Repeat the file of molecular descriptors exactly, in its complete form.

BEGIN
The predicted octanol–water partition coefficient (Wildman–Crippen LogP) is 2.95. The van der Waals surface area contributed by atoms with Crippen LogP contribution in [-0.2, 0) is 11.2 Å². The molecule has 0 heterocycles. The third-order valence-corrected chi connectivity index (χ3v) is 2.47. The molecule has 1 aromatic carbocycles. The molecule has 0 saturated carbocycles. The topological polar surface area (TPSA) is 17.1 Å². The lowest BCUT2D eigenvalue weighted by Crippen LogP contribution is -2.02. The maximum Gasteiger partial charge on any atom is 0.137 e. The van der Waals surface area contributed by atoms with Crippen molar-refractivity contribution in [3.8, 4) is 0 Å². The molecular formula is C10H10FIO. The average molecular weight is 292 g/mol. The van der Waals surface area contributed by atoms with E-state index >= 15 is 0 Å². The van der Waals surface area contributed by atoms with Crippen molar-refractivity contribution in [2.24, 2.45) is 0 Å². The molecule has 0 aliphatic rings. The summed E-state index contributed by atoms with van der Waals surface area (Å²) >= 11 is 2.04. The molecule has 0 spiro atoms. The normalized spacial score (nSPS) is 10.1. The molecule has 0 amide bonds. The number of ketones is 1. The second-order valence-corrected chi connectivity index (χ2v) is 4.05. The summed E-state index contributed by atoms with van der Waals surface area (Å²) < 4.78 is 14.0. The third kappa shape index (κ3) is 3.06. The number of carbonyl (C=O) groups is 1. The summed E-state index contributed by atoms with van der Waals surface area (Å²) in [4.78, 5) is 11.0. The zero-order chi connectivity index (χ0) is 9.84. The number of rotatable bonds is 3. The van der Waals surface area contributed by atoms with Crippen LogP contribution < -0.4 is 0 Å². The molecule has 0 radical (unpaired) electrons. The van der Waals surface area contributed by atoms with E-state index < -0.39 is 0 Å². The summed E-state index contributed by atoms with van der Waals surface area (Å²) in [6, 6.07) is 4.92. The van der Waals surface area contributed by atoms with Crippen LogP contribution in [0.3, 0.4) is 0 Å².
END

The predicted octanol–water partition coefficient (Wildman–Crippen LogP) is 2.95. The van der Waals surface area contributed by atoms with Crippen LogP contribution in [-0.2, 0) is 11.2 Å². The molecule has 0 heterocycles. The third-order valence-corrected chi connectivity index (χ3v) is 2.47. The molecule has 1 aromatic carbocycles. The molecule has 0 saturated carbocycles. The topological polar surface area (TPSA) is 17.1 Å². The lowest BCUT2D eigenvalue weighted by Crippen LogP contribution is -2.02. The maximum Gasteiger partial charge on any atom is 0.137 e. The van der Waals surface area contributed by atoms with Crippen molar-refractivity contribution in [3.8, 4) is 0 Å². The molecular formula is C10H10FIO. The average molecular weight is 292 g/mol. The van der Waals surface area contributed by atoms with E-state index >= 15 is 0 Å². The van der Waals surface area contributed by atoms with Crippen molar-refractivity contribution in [2.24, 2.45) is 0 Å². The molecule has 0 aliphatic rings. The summed E-state index contributed by atoms with van der Waals surface area (Å²) >= 11 is 2.04. The molecule has 0 spiro atoms. The normalized spacial score (nSPS) is 10.1. The molecule has 0 amide bonds. The number of ketones is 1. The second-order valence-corrected chi connectivity index (χ2v) is 4.05. The summed E-state index contributed by atoms with van der Waals surface area (Å²) < 4.78 is 14.0. The third kappa shape index (κ3) is 3.06. The number of carbonyl (C=O) groups is 1. The summed E-state index contributed by atoms with van der Waals surface area (Å²) in [4.78, 5) is 11.0. The zero-order chi connectivity index (χ0) is 9.84. The number of rotatable bonds is 3. The van der Waals surface area contributed by atoms with Crippen LogP contribution < -0.4 is 0 Å². The molecule has 0 radical (unpaired) electrons. The van der Waals surface area contributed by atoms with E-state index < -0.39 is 0 Å². The summed E-state index contributed by atoms with van der Waals surface area (Å²) in [6, 6.07) is 4.92. The van der Waals surface area contributed by atoms with Crippen LogP contribution in [0.3, 0.4) is 0 Å².